Gibson F-4 Arch Top Mandolin (1922)

Gibson  F-4 Arch Top Mandolin  (1922)
$8,500.00 + shipping
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Item # 11935
Prices subject to change without notice.
Gibson F-4 Model Arch Top Mandolin (1922), made in Kalamazoo, Michigan, serial # 69155, red sunburst varnish finish, Male back and sides, spruce top, mahogany neck with ebony fingerboard, original black hard shell case.

As vintage mandolins go there are not too many instruments more revered than an early 1920s Gibson Style F-4 Artist Model. This example was built around the middle of 1922, just as the "Lloyd Loar" period was getting seriously underway at Gibson. It represents a spectacular portrait of Gibson's craftsmanship approaching the apex of the mandolin era, shortly before the company's focus shifted to banjos and then guitars.

Mandolins from this particular time are revered for their beautiful sound, elegant Art Nouveau look and exceptional build quality, the result of 20 years of Gibson perfecting founder Orville's designs. The F-4 Artist's model was Gibson's highest grade mandolin until the advent of the F-hole Master Model F-5 in 1922-3. Even after that $250 model's introduction the F-4 remained priced at $150.00, an extremely expensive and prestigious instrument. The serial number on the label and the Factory order number stamped on the neck block of this mandolin remain clear and date to the first half of 1922, the period just before the F-5 was officially launched.

This F-4 displays several important new features compared to examples from earlier in the year; this was a time of major advances at Gibson. The elaborate scrolled headstock carries the slanted "The Gibson" pearl logo over the original long "flowerpot" inlay that is partially covered by the then *brand* new truss rod cover. The mahogany neck has one of the very earliest adjustable truss rods; it retains the reinforcing ebony strip down the center and is slightly slimmer than 1910's examples with a more subtle but still distinct "V" profile. The cover itself is made of metal, a short-lived appointment before the plastic version was introduced. The bridge is the then new adjustable ebony style, also introduced not too long before.

The two-piece back and sides are made of superb flamed maple; despite Gibson's catalog descriptions, only the Style 4 instruments were actually built with the specified maple body. The entire instrument features a beautiful deep hand rubbed sunburst finish with grained ivoroid binding. Other fittings include a raised tortoise celluloid pickguard with a transitional side clamp, engraved tailpiece cover and the tuners are the special open back strips with elongated shafts on the ends and celluloid buttons. A distinctive touch from this period is a genuine pearl nut.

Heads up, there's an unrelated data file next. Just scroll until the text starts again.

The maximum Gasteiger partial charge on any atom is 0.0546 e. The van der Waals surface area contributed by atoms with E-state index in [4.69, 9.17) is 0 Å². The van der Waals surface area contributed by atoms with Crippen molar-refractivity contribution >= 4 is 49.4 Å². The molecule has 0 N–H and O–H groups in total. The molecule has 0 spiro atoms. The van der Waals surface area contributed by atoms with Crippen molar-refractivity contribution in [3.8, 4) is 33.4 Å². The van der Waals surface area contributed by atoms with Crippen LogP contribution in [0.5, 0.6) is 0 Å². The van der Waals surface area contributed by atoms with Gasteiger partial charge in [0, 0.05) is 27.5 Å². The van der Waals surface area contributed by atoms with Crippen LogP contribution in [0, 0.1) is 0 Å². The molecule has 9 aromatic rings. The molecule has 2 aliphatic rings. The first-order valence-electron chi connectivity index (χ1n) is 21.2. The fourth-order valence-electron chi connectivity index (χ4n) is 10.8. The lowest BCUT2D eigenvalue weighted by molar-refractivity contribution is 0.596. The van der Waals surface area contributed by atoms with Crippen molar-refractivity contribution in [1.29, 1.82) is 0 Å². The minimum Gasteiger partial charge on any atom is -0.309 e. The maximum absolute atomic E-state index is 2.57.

The venerable F-4 was overshadowed by the new heavily-promoted F-5 after 1923, but examples from the first half of the decade are among the finest ever built and spectacular sounding mandolins. The tone is mellower than Gibson's subsequent F-hole instruments, but with plenty of body and "bite" when needed. This instrument would have been the top choice for any virtuoso mandolinist in 1922, and is still an iconic creation. It has some mostly minor scars from over a century of use but like a fine old violin is a wonderful instrument to play.
Overall length is 26 1/4 in. (66.7 cm.), 10 in. (25.4 cm.) wide at lower bout, and 1 3/4 in. (4.4 cm.) in depth, measured at side of rim. Scale length is 14 in. (356 mm.). Width of nut is 1 3/16 in. (30 mm.).

This mandolin is very clean showing only light wear overall, especially for being just over a century old. The all-original finish shows a lovely patina with only some very minor dings, scratches and dents over the entire instrument. The only oddity is while most of the finish retains excellent color, the entire treble side has faded noticeably from the headstock down to the lower body. Our best guess is the instrument hung for some time where the sun contacted only this area! The back of the neck has some finish worn through the topcoat but no major dings or dents.

There are no cracks or even any evidence of the typical edge seam repairs. The headstock scroll has never suffered any splitting, which is common with these. All the hardware is original and complete including the tuners, tailpiece, early pattern adjustable ebony bridge, raised celluloid pickguard and mounting bracket.

The frets appear to be the original thin wire, crowned down slightly and showing very little wear. The pearl nut is original as well. This is a very sweet and enjoyable mandolin to play with a sparkling sound and a most comfortable action, one of the nicest survivors we have had of the eventful century since Gibson's most venerated era for mandolins. It resides in a nice original hard case, with a few old string packets and such for seasoning. Overall Excellent Condition.